Countries like Russia have an even bigger problem. How do they prevent the Ruble from weakening due to an increased use of USD coins especially if there’s financial turbulences. Something Vladimir Putin, their president, could have addressed if he spent resources to increase competency in this area instead of being distracted by imperial games.
For China, the problem might be even existential because while they can fool their populace with paper scanned e-CNY to call it a coin, they risk unnoticeable and utterly gradual innovation in this area in America and Europe leaving them in the dust in a decade or two due to completely closing the door to innovation in this space which may well turn out to be one of the biggest strategic mistake of this century.
Thus while Warren can say whatever she wants, as can Yellen, it won’t be either who will be here in a decade or two in a competent form, but the supercoders who are generally millennials or younger and those currently going through the political ladder who may well be participants in this space, certainly if they’re smart enough to manage well investments and risk.
50% of family offices are looking to crypto. 25% in US have already bought. That’s who people will listen to, not grandpas or grandmas that look to the past rather than the future, and certainly not banks which are infested with cheating and abuse of power to the point of rigging all prices, including housing prices through their buy to let schemes and much else.
Any decision thus needs to be thought very carefully and in an objective manner with a realistic clear eyed view regarding the harnessing of these new capabilities that encourage innovation and widespread benefits through new efficiencies.
More perhaps the Fed even guaranteeing the peg or even making them part of the Reserve System because in many ways this is a gift to the dollar system and their monopoly of printing it out of nothing.
Fed, in a decade or two, could even participate in this automated defi finance because the dollar is probably not going anywhere any time soon unless they very badly mismanage it.
That could also court some political buy-in especially if these token reserves get Fed interest that is passed on to the end user, so potentially bypassing what can become a very politically charged matter in regards to Fed demanding interest on printed out of nothing lended money while not giving the public any of that interest.
However these are probably for the next generation once we, the digital natives, get to chair things as for current grandpas they might be unable to comprehend the new code based system. But it doesn’t fundamentally threaten anything, neither the Fed nor the government, as things like stablecoins or defi are more a change in form than in substance.
A change in substance is something like bitcoin, but that’s not going to replace the dollar anytime soon and the only way to compete with that is to have a fixed limit on the dollar which is obviously not going to happen.
Bitcoin’s digital gold quality moreover can have its own uses for central banks, including as reserves, but the administration appears to be more looking at effectively how something like USDc can extend the dollar’s dominance.
Innovation First For a Digital Dollar
Publicly they say something different, which to our ears reads more like re re re from donkeys, but you’d think privately they have a far more sophisticated analysis and consideration of the matter because in many ways stablecoins are their savior, their Netflix while Blockbuster was still at its prime.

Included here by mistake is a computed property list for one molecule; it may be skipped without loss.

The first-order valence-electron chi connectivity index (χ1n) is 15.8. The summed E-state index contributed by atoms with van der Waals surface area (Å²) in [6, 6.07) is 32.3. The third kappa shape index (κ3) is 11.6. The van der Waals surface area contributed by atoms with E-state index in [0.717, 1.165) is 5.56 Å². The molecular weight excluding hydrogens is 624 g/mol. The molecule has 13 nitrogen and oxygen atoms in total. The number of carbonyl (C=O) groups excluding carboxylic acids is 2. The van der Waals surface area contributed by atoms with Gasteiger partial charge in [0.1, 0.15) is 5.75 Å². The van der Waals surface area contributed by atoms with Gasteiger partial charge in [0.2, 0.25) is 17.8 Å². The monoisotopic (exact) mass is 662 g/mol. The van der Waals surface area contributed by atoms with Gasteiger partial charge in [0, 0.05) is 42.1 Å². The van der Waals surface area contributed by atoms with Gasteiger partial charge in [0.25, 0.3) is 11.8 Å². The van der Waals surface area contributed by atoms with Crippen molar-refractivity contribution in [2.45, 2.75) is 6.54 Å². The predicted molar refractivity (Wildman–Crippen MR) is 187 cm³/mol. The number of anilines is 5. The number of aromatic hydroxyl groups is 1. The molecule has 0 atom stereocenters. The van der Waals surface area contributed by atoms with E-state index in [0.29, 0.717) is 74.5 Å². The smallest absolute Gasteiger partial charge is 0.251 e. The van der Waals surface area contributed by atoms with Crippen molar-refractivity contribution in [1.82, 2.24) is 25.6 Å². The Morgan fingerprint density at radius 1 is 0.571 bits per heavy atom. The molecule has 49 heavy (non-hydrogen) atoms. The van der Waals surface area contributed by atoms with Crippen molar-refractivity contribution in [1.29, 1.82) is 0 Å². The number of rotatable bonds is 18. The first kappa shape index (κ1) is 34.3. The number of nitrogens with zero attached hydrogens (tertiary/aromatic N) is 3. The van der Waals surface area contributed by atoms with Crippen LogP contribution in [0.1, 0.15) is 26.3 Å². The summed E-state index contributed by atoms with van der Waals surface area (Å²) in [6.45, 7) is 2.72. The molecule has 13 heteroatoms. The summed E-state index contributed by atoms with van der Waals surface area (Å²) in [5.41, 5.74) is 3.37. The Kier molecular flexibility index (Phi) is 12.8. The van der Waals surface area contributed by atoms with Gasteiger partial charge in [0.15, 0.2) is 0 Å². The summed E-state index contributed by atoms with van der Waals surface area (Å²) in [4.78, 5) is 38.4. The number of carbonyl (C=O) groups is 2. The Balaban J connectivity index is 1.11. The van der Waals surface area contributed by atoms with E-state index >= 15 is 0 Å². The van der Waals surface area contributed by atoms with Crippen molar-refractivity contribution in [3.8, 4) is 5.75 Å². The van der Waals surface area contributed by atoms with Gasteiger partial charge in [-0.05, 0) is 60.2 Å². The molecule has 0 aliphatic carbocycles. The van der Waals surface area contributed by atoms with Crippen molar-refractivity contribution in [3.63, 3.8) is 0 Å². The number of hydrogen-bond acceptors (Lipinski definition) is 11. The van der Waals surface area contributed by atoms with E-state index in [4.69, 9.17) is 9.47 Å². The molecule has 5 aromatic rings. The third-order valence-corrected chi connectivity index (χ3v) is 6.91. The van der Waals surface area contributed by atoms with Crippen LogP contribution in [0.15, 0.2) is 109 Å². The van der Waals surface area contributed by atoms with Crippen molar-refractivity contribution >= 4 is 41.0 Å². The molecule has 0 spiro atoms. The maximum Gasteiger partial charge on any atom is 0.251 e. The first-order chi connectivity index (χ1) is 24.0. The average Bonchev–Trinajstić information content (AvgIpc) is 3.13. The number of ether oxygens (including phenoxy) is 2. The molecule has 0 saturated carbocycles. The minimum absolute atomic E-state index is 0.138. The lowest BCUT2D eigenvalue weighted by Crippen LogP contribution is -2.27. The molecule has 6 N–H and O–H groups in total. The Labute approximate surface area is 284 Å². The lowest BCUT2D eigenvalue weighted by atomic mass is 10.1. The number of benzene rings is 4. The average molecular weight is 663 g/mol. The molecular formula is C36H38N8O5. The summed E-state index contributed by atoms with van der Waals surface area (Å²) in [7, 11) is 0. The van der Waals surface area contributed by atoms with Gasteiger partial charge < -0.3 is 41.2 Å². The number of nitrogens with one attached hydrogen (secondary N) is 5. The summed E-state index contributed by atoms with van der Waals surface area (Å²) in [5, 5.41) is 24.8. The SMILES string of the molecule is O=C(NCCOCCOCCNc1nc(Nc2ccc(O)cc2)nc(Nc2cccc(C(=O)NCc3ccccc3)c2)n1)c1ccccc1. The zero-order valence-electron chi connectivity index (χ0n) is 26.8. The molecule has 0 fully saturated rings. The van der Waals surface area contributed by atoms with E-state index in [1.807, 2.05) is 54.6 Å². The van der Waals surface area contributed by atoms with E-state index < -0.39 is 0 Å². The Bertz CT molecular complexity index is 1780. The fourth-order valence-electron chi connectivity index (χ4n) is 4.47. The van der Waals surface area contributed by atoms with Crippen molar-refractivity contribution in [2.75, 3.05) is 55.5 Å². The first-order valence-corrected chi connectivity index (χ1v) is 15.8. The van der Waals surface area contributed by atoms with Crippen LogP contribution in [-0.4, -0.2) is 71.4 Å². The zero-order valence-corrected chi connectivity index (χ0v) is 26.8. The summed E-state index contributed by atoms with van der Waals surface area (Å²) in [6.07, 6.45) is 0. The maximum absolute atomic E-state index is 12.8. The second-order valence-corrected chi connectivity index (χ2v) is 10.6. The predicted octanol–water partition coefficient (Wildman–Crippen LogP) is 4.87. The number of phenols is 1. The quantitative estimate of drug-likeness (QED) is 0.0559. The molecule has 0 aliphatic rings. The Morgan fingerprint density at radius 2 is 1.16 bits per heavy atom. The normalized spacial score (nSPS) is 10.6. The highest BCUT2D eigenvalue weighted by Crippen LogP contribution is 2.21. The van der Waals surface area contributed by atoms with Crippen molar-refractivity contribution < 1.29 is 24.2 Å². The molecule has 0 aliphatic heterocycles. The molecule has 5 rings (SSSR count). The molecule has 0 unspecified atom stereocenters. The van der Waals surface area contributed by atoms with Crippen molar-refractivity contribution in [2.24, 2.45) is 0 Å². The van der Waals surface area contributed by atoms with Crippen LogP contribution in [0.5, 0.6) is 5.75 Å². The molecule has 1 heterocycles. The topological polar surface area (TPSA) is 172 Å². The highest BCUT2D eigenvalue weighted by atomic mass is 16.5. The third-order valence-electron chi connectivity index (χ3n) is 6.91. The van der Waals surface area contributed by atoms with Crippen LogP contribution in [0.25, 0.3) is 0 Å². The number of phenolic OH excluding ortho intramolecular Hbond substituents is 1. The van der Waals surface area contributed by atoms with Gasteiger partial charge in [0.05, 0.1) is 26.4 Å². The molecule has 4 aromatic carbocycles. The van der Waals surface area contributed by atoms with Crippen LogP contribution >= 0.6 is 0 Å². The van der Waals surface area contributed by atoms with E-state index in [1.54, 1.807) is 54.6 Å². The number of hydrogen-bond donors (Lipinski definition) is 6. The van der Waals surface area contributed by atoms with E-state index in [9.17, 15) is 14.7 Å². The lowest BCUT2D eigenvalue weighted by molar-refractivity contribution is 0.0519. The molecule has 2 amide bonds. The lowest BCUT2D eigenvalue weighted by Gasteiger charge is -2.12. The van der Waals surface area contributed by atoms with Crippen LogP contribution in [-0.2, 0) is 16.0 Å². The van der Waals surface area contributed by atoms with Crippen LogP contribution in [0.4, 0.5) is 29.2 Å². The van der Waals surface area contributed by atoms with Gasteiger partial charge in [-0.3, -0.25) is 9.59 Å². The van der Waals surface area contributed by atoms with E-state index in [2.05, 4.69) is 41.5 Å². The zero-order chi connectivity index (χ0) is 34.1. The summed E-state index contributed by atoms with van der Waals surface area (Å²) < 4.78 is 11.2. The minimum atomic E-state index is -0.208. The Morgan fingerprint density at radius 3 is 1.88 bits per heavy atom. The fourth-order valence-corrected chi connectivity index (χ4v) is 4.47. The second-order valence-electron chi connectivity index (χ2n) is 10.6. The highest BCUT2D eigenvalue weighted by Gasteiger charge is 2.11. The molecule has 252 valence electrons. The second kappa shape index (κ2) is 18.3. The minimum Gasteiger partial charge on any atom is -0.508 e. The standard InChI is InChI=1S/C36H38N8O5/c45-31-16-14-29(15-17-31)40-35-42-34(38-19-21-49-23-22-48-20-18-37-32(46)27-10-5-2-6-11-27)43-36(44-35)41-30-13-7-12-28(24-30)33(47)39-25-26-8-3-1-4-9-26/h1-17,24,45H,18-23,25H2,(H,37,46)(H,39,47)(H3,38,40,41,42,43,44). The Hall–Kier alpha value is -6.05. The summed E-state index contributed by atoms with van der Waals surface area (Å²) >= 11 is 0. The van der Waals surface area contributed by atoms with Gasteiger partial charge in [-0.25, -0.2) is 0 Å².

It can be their way of upgrading themselves, and so keep bitcoin to just digital gold instead of passing the tipping point for payments usage.
As such, the only real concern at this stage without any indication to the contrary is potentially monopolistic restrictions that limit competition in the stablecoins space, and thus potentially limit innovation at too far an early stage.
Things like interest payments for example are not even being experimented. Stuff like defi have not even gone through a proper painful bear yet when coders start shouting at each other as some of the sun lit fields get a more realistic look.
It’s too early in our view for any real involvement by the grandpas, especially in the defi space which currently is untouchable in any event as the coders’ spirit is too high and therefore any action would be a very big and potentially risky mistake because you can just fork these projects.
But it is too early for stablecoins as well. The $1 trillion line maybe would be more appropriate to move towards making them part of the system with the stablecoins market currently needing a bit of competition or to sort out the on-going competition of sorts which is barely one year old.
However it depends what exactly they want to do, which is why there should be a public consultation and not just closed doors meetings because these are huge matters.
If they do want to be involved, then in our view that should be on the basis of innovation first and not risks because currently it is only risk takers taking risk, and therefore there is no harm, with everyone very aware of the dangers in this space, especially code bugs or high volatility.
Those things have to be ironed out by the market, and this space needs to be given some room to grow and mature with any current action needing to consider it would be the same as taking action on internet developments in 1995 before the likes of Powell learned how to send an e-mail, with today’s equivalent being before ‘normy’ Powell, rather than Fed chair, learned how to install MetaMask.
On the other hand, it is probably around 1995 when Fed put up its first website, so it is very much the time to see how these new capabilities can be utilized, but that’s while bearing in mind that in ten years time they may also sign up to crypto’s equivalent of Twitter, after perhaps skipping MySpace and maybe even Facebook.
Because finance is changing and eventually Fed will probably be a user of this new finance too as it does bring new capabilities which eventually will probably be utilized by all to some extent with it not quite foreseeable currently just what new innovation will arise out of it, and thus those in charge need to tread very carefully and always with general buy-in from those that are making all of this possible.